July 17, 2008
It is my general opinion that since anti-fraud rules already exist, their strict enforcement across all sectors of the equities markets would be effective in significantly diminishing the naked short selling that has become ubiquitous in some sectors (precious metals in particular).
This illegal and fraudlent practice is being performed as part of standard operating procedure by at least one hedge fund manager who was brazen enough to admit to it. I heard the interview, which was an un-aired part of a larger TV interview, where Jim Cramer was interviewed by a Mr. Trask and admited to commiting a number of felonies related to naked short selling. His reasons for these crimes were: 1) When the end of the month rolls around, and your customers expect you to show a profit for them, you do what you have to do. So, with a few million dollars, you can manipulate an equity to your advantage. 2) The SEC either doesn't care, or cannot police this matter.
Well sirs, I find it hard to imagine that the SEC does not care or that you are incapable of enforcing your rules and the laws of this country. It seems that the two Bear Stearns hedge fund managers were snapped up quite quickly, once all of the horses had run out of the barn. Surely the SEC was aware of all the goings on before before they were made public knowledge! There is an old English limerick pertaining to this ancient practice..."He who sells what isn't his'on; must buy it back or go to prison." So, congratulations to those of you who enforced the laws already in place to insure robbers and briggands will not infest our markets. But, there are robbers and briggands infesting our markets who have no moral/ethical conscience, and who will illegally and fraudulenly unlevel the playing field to their own advantage any time it suits them.
One of the ways they unlevel the playing field is by the practice of naked short selling. Short-pool operations are used to hammer the price of an equity down so that normal investors are discouraged. Selling for the best price is not at all the goal here, otherwise a very low sell price in very large volume would not be offered. This is unnatural selling. This is selling of shares that the sellers did not own. This has happened to many companies. In particular, Royal Gold (RGLD) suffered this a couple years ago when, for no fundamental reason at all, its shares dropped 17% in a couple of days. I think this must have caused severe pain to undeserving people.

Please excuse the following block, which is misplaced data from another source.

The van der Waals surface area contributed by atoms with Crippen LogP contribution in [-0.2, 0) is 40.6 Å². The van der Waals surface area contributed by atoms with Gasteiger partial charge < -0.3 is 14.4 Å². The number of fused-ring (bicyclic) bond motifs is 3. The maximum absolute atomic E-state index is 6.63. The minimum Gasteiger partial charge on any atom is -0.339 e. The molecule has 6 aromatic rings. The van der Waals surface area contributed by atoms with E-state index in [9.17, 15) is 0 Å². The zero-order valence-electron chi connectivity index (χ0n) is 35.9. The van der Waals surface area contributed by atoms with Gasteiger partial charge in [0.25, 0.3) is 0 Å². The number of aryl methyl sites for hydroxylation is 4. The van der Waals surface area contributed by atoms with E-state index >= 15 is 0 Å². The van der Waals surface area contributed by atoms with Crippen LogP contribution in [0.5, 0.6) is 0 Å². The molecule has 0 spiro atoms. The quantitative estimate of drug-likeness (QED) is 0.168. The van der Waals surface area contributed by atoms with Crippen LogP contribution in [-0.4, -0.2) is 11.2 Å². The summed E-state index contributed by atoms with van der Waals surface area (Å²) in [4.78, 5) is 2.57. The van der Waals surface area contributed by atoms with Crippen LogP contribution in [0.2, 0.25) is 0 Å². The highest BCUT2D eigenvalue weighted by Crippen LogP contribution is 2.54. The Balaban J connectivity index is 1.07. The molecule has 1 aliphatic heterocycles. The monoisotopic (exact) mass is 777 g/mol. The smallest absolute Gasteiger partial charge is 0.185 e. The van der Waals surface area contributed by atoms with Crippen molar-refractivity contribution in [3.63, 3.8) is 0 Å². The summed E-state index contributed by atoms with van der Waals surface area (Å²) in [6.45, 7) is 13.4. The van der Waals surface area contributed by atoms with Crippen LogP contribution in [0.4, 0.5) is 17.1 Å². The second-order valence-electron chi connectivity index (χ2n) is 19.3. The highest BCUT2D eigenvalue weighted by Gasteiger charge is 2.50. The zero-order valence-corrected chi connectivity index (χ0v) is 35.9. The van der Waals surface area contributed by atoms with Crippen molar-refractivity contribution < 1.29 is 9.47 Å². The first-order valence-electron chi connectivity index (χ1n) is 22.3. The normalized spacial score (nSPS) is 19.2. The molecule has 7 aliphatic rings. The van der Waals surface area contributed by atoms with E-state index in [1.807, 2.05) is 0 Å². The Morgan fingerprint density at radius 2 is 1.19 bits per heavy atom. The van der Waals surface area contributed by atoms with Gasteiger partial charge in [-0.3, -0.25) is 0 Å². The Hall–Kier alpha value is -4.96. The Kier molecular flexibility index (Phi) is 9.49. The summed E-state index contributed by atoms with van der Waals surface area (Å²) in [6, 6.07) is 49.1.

Another way the playing field is made unlevel by illegal naked short selling is by taking a stock that is listed on more than one exchange and doing a sort of hand-off. The stocks are passed to conspirators who sell it on each of their exchanges, making it look as if there is two to three times the amount of selling going on. The Toronto exchange is famous for a certain buyer called "Anonymous". If the SEC would ever pursue these by law, surely in discovery all of this would be revealed, and there would be more than just hedge fund managers who face jail.
These ways and others to illegally depress the price of targeted equities were admitted in the above-referenced interview. You can listen to it yourself if you will go to www.pinnacledigest.com/blog/edminnema/crime-century-update-jim-puplava and then click on www.netcastdaily.com/broadcast/fsn2008-0621-3b.mp3 It will take a bit of time (about 30 minutes), but it will be worth your time. This particular interveiw is used as an illustration inside a larger interview with Jim Puplava and Eric King.
Finally, I am for the enforcement of all rules already established for the purpose of keeping the playing field level for all participants, no matter how big and strong or small and weak they might be. Secondly I applaud you for your efforts to come down on fraudulent and felonious activity in the markets. I only wish that you would apply an even hand in this effort. Justice is truly blind, and the taking of bribes will corrupt not only an individual, but a whole financial system if left unchecked. Please do not let this continue.